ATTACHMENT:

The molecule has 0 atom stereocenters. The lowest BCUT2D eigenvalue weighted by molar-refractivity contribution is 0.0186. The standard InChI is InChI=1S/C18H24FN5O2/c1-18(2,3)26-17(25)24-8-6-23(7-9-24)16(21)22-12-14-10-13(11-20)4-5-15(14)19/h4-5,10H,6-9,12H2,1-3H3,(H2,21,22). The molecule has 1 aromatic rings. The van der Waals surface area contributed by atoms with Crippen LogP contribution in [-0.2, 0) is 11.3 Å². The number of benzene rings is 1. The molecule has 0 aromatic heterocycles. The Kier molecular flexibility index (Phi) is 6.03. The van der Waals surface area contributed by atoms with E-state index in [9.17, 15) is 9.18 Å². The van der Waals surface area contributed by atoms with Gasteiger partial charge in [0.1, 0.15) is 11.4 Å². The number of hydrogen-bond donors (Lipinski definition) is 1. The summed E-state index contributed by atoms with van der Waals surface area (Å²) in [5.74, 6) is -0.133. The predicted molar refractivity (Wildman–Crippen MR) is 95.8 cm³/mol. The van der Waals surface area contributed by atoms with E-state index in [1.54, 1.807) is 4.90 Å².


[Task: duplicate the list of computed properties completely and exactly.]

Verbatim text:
The molecule has 0 atom stereocenters. The lowest BCUT2D eigenvalue weighted by molar-refractivity contribution is 0.0186. The standard InChI is InChI=1S/C18H24FN5O2/c1-18(2,3)26-17(25)24-8-6-23(7-9-24)16(21)22-12-14-10-13(11-20)4-5-15(14)19/h4-5,10H,6-9,12H2,1-3H3,(H2,21,22). The molecule has 1 aromatic rings. The van der Waals surface area contributed by atoms with Crippen LogP contribution in [-0.2, 0) is 11.3 Å². The number of benzene rings is 1. The molecule has 0 aromatic heterocycles. The Kier molecular flexibility index (Phi) is 6.03. The van der Waals surface area contributed by atoms with E-state index in [9.17, 15) is 9.18 Å². The van der Waals surface area contributed by atoms with Gasteiger partial charge in [0.1, 0.15) is 11.4 Å². The number of hydrogen-bond donors (Lipinski definition) is 1. The summed E-state index contributed by atoms with van der Waals surface area (Å²) in [5.74, 6) is -0.133. The predicted molar refractivity (Wildman–Crippen MR) is 95.8 cm³/mol. The van der Waals surface area contributed by atoms with E-state index in [1.54, 1.807) is 4.90 Å².